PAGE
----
Features of the 2000 & 2022 CDC Growth Charts

The data used to construct the CDC growth charts included a nationally representative reference population during 1963-1994 of children and teens aged 2 to 20 years. Statistical smoothing methods were used to fit the data from national surveys to create smooth curves.

Read more about statistical smoothing procedures [PDF – 5.4MB]

Read more about the construction of LMS parameters for the CDC 2000 growth charts. [PDF – 88KB]

Significant features of the CDC growth charts include:

  • BMI-for-age charts for children and teens aged 2 to 20 years.
  • Stature-for-age and weight-for-age charts for children and teens aged 2 to 20 years.
  • Smoothed percentile curves and corresponding z-scores are used to evaluate the growth of children.
    • Percentiles are the most commonly used clinical indicator to assess growth patterns of individual children in the United States. Percentiles rank the position of an individual by indicating what percent of the reference population the individual would equal or exceed. For example, on the weight-for-age growth charts, a 5-year-old girl whose weight is at the 25th percentile, weighs the same or more than 25 percent of the reference population of 5-year-old girls, and weighs less than 75 percent of the 5-year-old girls in the reference population (Kuczmarski et al., 2002).
    • A z-score is a statistical measure that indicates how far a given value is from the mean (or average). Z-scores have a direct relationship with percentiles, and a conversion can occur in either direction (using a standard normal distribution table). For every z-score there is a corresponding percentile and vice versa (Kuczmarski et al., 2002).

Significant features of the 2022 CDC Extended BMI-for-age growth charts

  • Include four additional percentile curves above the 95th percentile: 98th, 99th, 99.9th, and 99.99th percentiles.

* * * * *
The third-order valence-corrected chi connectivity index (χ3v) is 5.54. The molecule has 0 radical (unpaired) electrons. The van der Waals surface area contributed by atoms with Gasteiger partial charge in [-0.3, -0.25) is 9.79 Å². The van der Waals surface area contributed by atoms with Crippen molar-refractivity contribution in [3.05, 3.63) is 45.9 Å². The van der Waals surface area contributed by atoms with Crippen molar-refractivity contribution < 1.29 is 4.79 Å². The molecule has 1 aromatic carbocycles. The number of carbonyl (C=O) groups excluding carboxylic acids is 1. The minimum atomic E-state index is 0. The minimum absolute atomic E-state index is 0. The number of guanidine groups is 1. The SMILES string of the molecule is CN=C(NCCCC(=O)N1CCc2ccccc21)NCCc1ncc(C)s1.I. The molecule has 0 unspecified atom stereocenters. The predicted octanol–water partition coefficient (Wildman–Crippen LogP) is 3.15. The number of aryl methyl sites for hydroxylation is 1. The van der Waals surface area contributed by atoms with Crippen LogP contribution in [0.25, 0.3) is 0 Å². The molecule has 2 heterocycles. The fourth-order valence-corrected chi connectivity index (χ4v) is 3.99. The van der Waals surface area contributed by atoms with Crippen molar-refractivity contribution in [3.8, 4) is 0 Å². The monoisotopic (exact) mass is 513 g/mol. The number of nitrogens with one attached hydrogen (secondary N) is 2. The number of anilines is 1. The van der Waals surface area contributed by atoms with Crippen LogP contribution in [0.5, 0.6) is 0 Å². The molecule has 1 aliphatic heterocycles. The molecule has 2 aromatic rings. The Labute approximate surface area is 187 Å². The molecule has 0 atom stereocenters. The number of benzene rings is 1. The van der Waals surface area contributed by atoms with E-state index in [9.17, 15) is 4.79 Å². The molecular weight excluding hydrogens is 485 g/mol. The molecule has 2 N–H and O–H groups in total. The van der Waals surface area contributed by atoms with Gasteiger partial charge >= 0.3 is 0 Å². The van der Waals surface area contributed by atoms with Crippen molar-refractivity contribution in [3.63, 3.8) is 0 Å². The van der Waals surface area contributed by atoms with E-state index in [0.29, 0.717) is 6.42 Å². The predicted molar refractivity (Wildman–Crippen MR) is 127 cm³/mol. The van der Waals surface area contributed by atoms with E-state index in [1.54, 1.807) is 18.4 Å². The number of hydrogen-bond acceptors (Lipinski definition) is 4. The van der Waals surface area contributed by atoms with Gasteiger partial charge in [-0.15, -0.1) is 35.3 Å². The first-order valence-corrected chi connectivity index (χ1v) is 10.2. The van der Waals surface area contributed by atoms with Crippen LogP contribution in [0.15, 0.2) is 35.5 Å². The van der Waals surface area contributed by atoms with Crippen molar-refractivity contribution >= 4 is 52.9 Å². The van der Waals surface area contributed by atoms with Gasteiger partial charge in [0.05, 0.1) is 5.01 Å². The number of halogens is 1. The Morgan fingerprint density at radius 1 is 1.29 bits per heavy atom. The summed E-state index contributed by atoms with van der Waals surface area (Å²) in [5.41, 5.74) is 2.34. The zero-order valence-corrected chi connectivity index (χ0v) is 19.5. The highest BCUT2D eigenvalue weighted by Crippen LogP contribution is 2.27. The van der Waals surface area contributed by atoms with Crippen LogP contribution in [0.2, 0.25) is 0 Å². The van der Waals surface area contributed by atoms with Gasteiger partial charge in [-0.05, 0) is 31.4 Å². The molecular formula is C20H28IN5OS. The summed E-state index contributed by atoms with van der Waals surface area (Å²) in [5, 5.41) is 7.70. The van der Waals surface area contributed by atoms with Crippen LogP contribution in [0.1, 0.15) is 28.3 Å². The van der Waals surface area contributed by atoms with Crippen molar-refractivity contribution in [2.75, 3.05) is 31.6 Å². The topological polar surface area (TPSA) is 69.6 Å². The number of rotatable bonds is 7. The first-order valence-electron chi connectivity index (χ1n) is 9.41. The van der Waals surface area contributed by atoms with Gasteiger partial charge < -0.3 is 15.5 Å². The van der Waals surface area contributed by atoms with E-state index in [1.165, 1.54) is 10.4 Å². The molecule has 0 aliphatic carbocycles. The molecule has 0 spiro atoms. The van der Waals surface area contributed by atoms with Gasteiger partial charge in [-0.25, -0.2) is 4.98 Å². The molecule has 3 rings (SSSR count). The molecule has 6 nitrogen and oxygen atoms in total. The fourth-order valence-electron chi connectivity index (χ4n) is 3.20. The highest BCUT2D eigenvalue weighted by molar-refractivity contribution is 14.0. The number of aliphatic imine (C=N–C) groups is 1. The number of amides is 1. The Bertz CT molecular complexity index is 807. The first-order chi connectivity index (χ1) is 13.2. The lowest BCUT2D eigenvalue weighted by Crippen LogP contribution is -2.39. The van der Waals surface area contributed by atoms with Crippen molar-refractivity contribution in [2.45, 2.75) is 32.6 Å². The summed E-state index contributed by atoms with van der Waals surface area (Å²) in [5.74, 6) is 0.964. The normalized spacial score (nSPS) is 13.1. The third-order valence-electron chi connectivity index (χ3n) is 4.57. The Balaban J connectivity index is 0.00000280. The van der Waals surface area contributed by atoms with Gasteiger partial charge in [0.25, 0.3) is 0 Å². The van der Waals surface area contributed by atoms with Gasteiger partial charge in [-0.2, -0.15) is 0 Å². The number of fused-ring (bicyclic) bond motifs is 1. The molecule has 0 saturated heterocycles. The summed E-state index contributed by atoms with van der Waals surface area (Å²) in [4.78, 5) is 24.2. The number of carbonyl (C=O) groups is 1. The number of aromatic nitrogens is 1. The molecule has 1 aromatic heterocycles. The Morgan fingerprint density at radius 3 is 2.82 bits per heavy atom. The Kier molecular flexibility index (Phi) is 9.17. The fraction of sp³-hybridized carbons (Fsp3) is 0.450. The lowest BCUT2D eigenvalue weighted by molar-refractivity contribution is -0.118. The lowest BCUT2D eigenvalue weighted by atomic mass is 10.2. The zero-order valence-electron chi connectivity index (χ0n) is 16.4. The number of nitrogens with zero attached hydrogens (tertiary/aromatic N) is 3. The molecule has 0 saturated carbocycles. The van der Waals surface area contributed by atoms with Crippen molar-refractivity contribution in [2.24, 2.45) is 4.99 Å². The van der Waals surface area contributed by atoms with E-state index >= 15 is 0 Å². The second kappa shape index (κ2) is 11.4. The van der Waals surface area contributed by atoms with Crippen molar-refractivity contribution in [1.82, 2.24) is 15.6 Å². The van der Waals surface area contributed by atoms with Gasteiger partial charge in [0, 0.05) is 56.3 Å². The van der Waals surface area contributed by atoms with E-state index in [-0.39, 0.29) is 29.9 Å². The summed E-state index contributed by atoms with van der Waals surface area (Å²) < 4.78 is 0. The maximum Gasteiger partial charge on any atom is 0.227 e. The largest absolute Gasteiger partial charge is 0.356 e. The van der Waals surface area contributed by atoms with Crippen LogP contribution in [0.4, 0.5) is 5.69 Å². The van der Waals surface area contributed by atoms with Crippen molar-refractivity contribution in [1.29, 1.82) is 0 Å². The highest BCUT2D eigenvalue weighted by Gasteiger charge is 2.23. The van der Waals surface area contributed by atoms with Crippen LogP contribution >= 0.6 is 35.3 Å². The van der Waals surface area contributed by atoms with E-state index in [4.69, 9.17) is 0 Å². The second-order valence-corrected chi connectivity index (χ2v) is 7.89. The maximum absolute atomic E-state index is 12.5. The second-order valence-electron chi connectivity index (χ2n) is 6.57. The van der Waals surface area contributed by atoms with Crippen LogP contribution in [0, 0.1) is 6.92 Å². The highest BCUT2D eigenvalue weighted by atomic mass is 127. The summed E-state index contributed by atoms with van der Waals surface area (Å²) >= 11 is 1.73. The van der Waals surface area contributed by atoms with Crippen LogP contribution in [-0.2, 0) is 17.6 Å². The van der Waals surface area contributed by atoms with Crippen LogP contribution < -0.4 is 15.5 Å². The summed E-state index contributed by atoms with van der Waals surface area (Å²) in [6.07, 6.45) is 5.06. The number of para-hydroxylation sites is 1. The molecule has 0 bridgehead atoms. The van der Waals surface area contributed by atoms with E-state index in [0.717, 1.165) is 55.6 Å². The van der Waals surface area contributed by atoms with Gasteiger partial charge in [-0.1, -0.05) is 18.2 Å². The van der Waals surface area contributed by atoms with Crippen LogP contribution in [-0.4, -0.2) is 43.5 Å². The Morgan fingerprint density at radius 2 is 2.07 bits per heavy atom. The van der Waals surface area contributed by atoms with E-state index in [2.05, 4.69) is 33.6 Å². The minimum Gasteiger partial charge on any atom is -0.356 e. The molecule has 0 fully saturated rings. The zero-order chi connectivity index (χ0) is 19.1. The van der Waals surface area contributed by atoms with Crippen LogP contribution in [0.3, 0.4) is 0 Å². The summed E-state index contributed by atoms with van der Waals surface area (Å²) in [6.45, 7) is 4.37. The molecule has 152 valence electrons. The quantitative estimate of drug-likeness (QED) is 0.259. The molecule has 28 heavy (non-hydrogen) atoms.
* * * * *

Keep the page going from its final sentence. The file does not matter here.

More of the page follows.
• Can plot BMI values up to 60 kg/m2.
  • Visually display the threshold for severe obesity at 120% of the 95th percentile
  • Feature colored shading that provides a visual aid for clinicians when discussing very high BMI with families.
  • Unlike other options for monitoring growth in children with very high BMI which reflect theoretical or statistical extrapolations, the 2022 CDC extended BMI-for-age growth charts are based on more recent data from a nationally representative sample of children and adolescents with obesity.
  • Prior to development of the new extended percentiles, it was difficult to interpret percentiles or z-scores beyond the 97th percentile. Curves beyond the 97th can only be mathematically created because there were too few children beyond the 97th percentile in the 1963-1994 reference population to create percentile curves based on real data. In the extended charts, the newly added percentiles above the 95th percentile are based on more recent nationally representative data for children with obesity. The extended z-scores associated with these new percentiles are more meaningful and accurately reflect patterns among real children at extremely high BMI values.
  • With very high BMI values above the 99th percentile, the z-score may be an easier number for clinicians, patients, and families to understand. For example, the value of z-score=1 is nearly equivalent to the 85th percentile–the threshold for overweight status. A z-score of 4 is equivalent to the 99.9th percentile, but the z-scores of 4 and 1 may easier to convey to patients and families compared to 99.9thand 85th percentiles.

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